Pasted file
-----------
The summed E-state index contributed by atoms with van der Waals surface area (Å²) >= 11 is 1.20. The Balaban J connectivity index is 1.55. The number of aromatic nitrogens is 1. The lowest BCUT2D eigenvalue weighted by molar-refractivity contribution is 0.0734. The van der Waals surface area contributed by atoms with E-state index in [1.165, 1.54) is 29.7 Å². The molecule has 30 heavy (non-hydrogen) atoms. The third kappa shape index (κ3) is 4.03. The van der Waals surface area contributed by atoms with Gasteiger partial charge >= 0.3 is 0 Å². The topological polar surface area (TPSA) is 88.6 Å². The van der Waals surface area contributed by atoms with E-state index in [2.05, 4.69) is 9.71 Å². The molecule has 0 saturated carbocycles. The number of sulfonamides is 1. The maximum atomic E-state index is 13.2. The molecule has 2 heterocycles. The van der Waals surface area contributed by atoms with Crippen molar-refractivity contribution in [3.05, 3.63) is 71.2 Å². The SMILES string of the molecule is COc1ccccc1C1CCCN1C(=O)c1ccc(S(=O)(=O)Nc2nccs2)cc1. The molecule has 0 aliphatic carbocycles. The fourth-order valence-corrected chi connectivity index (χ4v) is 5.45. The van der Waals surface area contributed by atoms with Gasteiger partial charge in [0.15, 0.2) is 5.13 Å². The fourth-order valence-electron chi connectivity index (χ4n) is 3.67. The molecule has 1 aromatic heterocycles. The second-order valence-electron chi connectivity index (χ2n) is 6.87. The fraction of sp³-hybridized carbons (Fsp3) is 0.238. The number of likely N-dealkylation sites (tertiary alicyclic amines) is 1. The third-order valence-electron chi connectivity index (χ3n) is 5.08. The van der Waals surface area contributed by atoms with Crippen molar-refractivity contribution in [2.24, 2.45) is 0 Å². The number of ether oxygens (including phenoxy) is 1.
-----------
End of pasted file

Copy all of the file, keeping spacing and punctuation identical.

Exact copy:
The summed E-state index contributed by atoms with van der Waals surface area (Å²) >= 11 is 1.20. The Balaban J connectivity index is 1.55. The number of aromatic nitrogens is 1. The lowest BCUT2D eigenvalue weighted by molar-refractivity contribution is 0.0734. The van der Waals surface area contributed by atoms with E-state index in [1.165, 1.54) is 29.7 Å². The molecule has 30 heavy (non-hydrogen) atoms. The third kappa shape index (κ3) is 4.03. The van der Waals surface area contributed by atoms with Gasteiger partial charge >= 0.3 is 0 Å². The topological polar surface area (TPSA) is 88.6 Å². The van der Waals surface area contributed by atoms with E-state index in [2.05, 4.69) is 9.71 Å². The molecule has 0 saturated carbocycles. The number of sulfonamides is 1. The maximum atomic E-state index is 13.2. The molecule has 2 heterocycles. The van der Waals surface area contributed by atoms with Crippen molar-refractivity contribution in [3.05, 3.63) is 71.2 Å². The SMILES string of the molecule is COc1ccccc1C1CCCN1C(=O)c1ccc(S(=O)(=O)Nc2nccs2)cc1. The molecule has 0 aliphatic carbocycles. The fourth-order valence-corrected chi connectivity index (χ4v) is 5.45. The van der Waals surface area contributed by atoms with Gasteiger partial charge in [0.15, 0.2) is 5.13 Å². The fourth-order valence-electron chi connectivity index (χ4n) is 3.67. The molecule has 1 aromatic heterocycles. The second-order valence-electron chi connectivity index (χ2n) is 6.87. The fraction of sp³-hybridized carbons (Fsp3) is 0.238. The number of likely N-dealkylation sites (tertiary alicyclic amines) is 1. The third-order valence-electron chi connectivity index (χ3n) is 5.08. The van der Waals surface area contributed by atoms with Crippen molar-refractivity contribution in [2.24, 2.45) is 0 Å². The number of ether oxygens (including phenoxy) is 1.